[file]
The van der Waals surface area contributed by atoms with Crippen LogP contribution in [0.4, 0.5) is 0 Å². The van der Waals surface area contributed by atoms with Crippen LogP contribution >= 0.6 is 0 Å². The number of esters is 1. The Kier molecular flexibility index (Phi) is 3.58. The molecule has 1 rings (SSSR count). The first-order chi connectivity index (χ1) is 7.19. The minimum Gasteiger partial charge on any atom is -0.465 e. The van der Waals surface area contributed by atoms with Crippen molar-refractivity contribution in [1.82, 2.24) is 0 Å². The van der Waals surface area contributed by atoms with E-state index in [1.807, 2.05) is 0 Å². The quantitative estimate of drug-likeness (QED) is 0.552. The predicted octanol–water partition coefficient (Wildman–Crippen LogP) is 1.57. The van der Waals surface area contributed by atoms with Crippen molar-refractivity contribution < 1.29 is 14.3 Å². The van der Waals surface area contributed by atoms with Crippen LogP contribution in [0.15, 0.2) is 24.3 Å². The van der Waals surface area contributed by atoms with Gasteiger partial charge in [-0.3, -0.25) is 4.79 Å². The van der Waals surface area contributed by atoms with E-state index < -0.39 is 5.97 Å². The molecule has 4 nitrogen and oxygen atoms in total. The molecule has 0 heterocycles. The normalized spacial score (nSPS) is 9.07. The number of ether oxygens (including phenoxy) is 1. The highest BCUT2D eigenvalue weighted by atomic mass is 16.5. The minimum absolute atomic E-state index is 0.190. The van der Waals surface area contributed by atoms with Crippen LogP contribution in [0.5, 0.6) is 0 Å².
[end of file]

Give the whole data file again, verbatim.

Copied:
The van der Waals surface area contributed by atoms with Crippen LogP contribution in [0.4, 0.5) is 0 Å². The van der Waals surface area contributed by atoms with Crippen LogP contribution >= 0.6 is 0 Å². The number of esters is 1. The Kier molecular flexibility index (Phi) is 3.58. The molecule has 1 rings (SSSR count). The first-order chi connectivity index (χ1) is 7.19. The minimum Gasteiger partial charge on any atom is -0.465 e. The van der Waals surface area contributed by atoms with Crippen molar-refractivity contribution in [1.82, 2.24) is 0 Å². The van der Waals surface area contributed by atoms with E-state index in [1.807, 2.05) is 0 Å². The quantitative estimate of drug-likeness (QED) is 0.552. The predicted octanol–water partition coefficient (Wildman–Crippen LogP) is 1.57. The van der Waals surface area contributed by atoms with Crippen molar-refractivity contribution < 1.29 is 14.3 Å². The van der Waals surface area contributed by atoms with Crippen LogP contribution in [0.15, 0.2) is 24.3 Å². The van der Waals surface area contributed by atoms with Gasteiger partial charge in [-0.3, -0.25) is 4.79 Å². The van der Waals surface area contributed by atoms with E-state index < -0.39 is 5.97 Å². The molecule has 4 nitrogen and oxygen atoms in total. The molecule has 0 heterocycles. The normalized spacial score (nSPS) is 9.07. The number of ether oxygens (including phenoxy) is 1. The highest BCUT2D eigenvalue weighted by atomic mass is 16.5. The minimum absolute atomic E-state index is 0.190. The van der Waals surface area contributed by atoms with Crippen LogP contribution in [0.5, 0.6) is 0 Å².